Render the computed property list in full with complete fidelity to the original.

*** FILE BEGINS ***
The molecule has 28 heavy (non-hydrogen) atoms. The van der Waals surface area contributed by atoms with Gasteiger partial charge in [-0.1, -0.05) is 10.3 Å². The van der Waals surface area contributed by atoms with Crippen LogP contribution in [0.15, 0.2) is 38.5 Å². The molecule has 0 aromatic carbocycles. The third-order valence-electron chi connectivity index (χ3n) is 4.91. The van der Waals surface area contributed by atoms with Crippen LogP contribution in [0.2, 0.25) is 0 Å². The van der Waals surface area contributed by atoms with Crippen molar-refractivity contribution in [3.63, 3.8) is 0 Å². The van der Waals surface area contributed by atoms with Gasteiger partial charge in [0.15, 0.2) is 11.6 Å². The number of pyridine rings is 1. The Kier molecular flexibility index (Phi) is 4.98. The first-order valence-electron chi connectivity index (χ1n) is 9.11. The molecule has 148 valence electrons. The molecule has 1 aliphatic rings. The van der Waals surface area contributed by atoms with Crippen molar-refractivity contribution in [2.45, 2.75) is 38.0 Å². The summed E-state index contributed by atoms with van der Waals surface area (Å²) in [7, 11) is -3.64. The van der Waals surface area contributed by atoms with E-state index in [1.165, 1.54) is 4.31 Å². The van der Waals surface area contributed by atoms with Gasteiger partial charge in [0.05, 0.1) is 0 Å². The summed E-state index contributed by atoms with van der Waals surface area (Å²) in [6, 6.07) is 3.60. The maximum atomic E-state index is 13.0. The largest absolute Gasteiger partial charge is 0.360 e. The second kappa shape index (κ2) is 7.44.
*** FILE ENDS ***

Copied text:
The molecule has 28 heavy (non-hydrogen) atoms. The van der Waals surface area contributed by atoms with Gasteiger partial charge in [-0.1, -0.05) is 10.3 Å². The van der Waals surface area contributed by atoms with Crippen LogP contribution in [0.15, 0.2) is 38.5 Å². The molecule has 0 aromatic carbocycles. The third-order valence-electron chi connectivity index (χ3n) is 4.91. The van der Waals surface area contributed by atoms with Crippen LogP contribution in [0.2, 0.25) is 0 Å². The van der Waals surface area contributed by atoms with Crippen molar-refractivity contribution in [3.63, 3.8) is 0 Å². The van der Waals surface area contributed by atoms with Gasteiger partial charge in [0.15, 0.2) is 11.6 Å². The number of pyridine rings is 1. The Kier molecular flexibility index (Phi) is 4.98. The first-order valence-electron chi connectivity index (χ1n) is 9.11. The molecule has 148 valence electrons. The molecule has 1 aliphatic rings. The van der Waals surface area contributed by atoms with Crippen molar-refractivity contribution in [2.45, 2.75) is 38.0 Å². The summed E-state index contributed by atoms with van der Waals surface area (Å²) in [7, 11) is -3.64. The van der Waals surface area contributed by atoms with E-state index in [1.165, 1.54) is 4.31 Å². The van der Waals surface area contributed by atoms with Gasteiger partial charge in [0.05, 0.1) is 0 Å². The summed E-state index contributed by atoms with van der Waals surface area (Å²) in [6, 6.07) is 3.60. The maximum atomic E-state index is 13.0. The largest absolute Gasteiger partial charge is 0.360 e. The second kappa shape index (κ2) is 7.44.